Come and Find Me A Novel of Suspense - By Hallie Ephron

Chapter One

If it were up to Diana, there’d be weather. Rain, snow, even the occasional hurricane. But climate was one of those things that were out of her control in this always blue-sky world. The terrain, on the other hand, was her choice: a replica of a spot in the Swiss Alps at the base of Waterfall Pitch with the towering North Face of the Eiger looming overhead.

Nadia, Diana’s alter ego in the virtual reality of OtherWorld, was barely visible standing at the base of a cascade of frozen water sculpted against the nearly vertical slope. Diana zoomed in on her avatar, who wore wraparound sunglasses, a fitted black leather jacket with a zipper and upturned collar, slim jeans, red boots, and a red newsboy cap. In the real Swiss Alps, she’d have lasted about thirty seconds in that outfit; the bitter cold turned any exposed bit of skin pink, then red, then white. Diana recalled the stillness into which tinkling cowbells and voices from the valley below had risen like whiffs of smoke.

Waterfall Pitch had been nearly unclimbable—every placement of ax or crampon risked fracturing the ice, sending chunks crashing down on climbers below. The challenge had only added to the thrill.

With a gentle touch, Diana twisted her 3-D mouse with its oversize trackball to crane the angle of view and take in the pristine beauty surrounding Nadia. In this version of reality, you didn’t have to wait days for clouds to shift. It took only seconds for the computer’s vector graphics engine to rez, revealing the Eiger’s tip.

Diana twisted the view downward. Even though she knew this was artificial reality, a place she’d created herself, fear flickered in her chest and a tremor passed through her as icy crevasses below came into focus. She forced herself to look, picking once again at the unhealed wound as she remembered Daniel’s last echoey cries. Reaching out with trembling fingers, she touched the frame of her computer screen. It calmed her to trace the boundaries of the image.

Diana had made it back. Daniel hadn’t.

She pulled up on the mouse and nudged the space bar. Nadia rose into the air, landed on a narrow outcropping near the top of the peak, and stared out at the void. At her desk, Diana crossed her arms and hunched her body to staunch the shudders of pain that rippled from her core.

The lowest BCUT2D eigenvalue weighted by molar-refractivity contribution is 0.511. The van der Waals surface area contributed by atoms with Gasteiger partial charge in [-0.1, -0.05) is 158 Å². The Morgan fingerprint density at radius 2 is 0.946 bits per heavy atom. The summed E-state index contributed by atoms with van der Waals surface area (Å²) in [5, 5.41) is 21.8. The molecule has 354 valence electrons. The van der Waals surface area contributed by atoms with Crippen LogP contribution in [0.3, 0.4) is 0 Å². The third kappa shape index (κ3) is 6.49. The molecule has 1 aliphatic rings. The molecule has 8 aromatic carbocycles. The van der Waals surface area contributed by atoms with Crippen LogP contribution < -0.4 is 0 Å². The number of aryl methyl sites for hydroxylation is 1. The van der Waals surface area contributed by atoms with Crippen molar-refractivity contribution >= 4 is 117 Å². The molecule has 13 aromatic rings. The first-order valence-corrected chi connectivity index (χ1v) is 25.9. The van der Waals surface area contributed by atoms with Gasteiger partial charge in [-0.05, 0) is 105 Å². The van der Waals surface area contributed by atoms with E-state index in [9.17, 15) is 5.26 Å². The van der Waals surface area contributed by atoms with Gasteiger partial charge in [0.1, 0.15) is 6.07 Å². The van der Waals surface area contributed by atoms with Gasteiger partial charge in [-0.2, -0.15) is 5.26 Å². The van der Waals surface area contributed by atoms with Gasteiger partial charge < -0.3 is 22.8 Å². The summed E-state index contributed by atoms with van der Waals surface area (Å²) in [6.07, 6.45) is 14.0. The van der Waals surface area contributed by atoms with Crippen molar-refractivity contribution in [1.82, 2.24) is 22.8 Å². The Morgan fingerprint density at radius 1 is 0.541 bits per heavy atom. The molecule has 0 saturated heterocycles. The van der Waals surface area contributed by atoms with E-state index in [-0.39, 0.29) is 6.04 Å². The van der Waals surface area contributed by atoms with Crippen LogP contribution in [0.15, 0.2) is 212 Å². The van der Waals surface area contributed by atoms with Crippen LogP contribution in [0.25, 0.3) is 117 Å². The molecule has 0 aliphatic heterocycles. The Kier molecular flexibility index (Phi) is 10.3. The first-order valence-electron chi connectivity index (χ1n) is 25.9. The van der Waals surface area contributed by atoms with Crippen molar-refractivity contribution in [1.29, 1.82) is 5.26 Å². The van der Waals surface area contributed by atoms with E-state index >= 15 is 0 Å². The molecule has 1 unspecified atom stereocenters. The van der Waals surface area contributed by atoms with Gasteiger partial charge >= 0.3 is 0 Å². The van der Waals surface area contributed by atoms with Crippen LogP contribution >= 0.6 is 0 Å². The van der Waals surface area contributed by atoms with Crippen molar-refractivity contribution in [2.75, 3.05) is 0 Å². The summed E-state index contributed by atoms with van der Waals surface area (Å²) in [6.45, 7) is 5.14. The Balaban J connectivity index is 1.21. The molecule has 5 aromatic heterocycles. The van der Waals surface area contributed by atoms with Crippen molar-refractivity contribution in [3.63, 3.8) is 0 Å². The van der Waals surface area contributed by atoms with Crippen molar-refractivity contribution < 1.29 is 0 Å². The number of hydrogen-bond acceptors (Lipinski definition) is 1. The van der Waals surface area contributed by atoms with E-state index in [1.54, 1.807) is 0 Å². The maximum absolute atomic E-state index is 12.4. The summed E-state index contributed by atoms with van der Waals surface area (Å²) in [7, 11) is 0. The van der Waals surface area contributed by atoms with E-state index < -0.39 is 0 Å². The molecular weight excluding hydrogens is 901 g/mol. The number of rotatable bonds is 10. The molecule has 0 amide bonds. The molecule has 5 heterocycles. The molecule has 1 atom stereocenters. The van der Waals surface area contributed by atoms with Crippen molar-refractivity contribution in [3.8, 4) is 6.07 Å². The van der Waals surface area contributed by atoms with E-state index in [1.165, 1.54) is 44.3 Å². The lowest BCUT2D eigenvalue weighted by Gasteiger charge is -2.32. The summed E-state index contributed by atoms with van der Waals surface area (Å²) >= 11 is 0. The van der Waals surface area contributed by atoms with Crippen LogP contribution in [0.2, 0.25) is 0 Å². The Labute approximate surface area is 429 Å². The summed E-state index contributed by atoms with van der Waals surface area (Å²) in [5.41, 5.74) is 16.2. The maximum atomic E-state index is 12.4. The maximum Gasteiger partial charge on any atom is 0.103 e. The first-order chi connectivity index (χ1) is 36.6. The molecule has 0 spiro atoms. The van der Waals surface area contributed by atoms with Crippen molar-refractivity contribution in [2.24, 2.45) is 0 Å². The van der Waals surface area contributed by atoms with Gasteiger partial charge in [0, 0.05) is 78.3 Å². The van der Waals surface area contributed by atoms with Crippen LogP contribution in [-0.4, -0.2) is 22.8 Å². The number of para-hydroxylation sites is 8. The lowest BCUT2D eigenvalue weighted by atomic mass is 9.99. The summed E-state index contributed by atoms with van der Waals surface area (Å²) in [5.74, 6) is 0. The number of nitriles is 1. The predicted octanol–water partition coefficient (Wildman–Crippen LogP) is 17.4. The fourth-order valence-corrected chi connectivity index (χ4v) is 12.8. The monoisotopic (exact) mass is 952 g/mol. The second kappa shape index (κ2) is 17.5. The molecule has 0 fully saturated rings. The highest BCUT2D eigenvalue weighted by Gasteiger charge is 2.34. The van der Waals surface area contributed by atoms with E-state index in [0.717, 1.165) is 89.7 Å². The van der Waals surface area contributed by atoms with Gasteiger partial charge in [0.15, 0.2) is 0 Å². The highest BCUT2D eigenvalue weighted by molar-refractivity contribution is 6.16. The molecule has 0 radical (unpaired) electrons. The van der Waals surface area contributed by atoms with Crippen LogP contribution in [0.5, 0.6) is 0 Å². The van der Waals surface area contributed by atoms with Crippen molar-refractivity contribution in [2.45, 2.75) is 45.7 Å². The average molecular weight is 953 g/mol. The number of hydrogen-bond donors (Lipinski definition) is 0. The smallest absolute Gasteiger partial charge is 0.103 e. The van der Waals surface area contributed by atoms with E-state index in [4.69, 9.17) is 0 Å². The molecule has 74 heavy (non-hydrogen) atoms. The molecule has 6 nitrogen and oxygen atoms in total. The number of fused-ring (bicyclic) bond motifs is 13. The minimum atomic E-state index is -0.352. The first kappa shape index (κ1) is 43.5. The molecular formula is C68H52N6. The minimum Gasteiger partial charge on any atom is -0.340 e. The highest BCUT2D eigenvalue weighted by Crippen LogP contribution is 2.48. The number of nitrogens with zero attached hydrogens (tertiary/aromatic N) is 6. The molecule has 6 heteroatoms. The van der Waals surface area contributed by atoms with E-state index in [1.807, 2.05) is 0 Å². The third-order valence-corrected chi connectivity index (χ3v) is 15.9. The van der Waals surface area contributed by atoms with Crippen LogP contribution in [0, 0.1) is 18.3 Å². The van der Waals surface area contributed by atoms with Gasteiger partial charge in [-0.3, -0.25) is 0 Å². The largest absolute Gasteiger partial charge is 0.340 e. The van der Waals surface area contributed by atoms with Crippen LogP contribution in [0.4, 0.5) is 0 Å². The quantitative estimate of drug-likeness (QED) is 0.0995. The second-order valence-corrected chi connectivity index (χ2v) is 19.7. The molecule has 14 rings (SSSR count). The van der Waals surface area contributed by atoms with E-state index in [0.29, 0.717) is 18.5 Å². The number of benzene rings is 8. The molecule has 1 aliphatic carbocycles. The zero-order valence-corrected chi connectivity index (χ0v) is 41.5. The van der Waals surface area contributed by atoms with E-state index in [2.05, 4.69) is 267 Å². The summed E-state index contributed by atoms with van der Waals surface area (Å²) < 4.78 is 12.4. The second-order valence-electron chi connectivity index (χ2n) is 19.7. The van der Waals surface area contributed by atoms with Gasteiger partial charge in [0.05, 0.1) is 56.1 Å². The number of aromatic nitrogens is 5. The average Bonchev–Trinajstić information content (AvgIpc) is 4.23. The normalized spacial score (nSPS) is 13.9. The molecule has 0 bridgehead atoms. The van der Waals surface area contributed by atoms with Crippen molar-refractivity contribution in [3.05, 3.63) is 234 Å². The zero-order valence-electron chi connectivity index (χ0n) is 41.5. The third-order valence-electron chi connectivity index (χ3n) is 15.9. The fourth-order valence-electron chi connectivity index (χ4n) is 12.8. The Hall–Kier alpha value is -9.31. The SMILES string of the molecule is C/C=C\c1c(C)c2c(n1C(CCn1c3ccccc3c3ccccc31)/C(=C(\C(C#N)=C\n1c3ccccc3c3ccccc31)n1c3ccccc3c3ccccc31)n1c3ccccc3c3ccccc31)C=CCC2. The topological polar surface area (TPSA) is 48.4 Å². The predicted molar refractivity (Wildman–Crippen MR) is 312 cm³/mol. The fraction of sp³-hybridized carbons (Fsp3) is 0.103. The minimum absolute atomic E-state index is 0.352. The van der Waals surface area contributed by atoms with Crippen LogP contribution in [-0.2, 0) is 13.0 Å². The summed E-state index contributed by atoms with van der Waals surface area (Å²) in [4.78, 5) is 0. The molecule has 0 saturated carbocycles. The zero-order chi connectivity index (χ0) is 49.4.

With a ding, a text message popped into a corner of the screen.

JAKE: RU there?

Where else would she be? Diana swatted away the message with a click of the mouse. She had a timer ticking down in the corner of the screen, reminding her of their meeting with MedLogic. It wasn’t for another twenty minutes. Whatever Jake needed from her could wait.

Diana typed /pray. A single violin keened the opening of Pachelbel’s Canon, and her avatar dropped to her knees and lowered her head. The somber, stately notes stepped down the scale, stepped down again, and then melodies intertwined and the pace quickened as more violins joined in, their melodies swirling and circling one another.

Diana splayed her fingers and rested them on the screen. Rest in peace. The words repeated themselves in her head, a chanting counterpoint to the music.

A discreet buzzer sounded a fifteen-minute reminder. With a few clicks, Nadia was home. Pixel by pixel, a virtual room resolved itself around her. It was identical to Diana’s real office in the house where she’d grown up in a Boston suburb, right down to the brightly colored Peruvian weaving that hung on the wall. Nadia’s “office” was much neater, though, and its plants were green instead of brown.

Diana shot a note to Jake, telling him that she’d be ready. Quickly, she put the finishing touches on their presentation and dragged files for the meeting across the screen and into Nadia’s briefcase. She was scrolling one last time through her notes for the meeting when a Klaxon sounded. INTRUDER ALERT flashed in the corner of the computer screen.

Diana’s heart lurched and her breath caught in her throat. She swiveled to an adjacent monitor. Live video feeds from cameras stationed outside her compact ranch house showed a brown UPS van parked out front, a hulking shadow on this bright sunny day. A uniformed man had just breached her electronic fence and was on his way to her front door with a good-size package.

Diana took a deep breath and steadied herself against the edge of the desk. The alarm continued. The doorbell rang. The meeting buzzer went off—ten-minute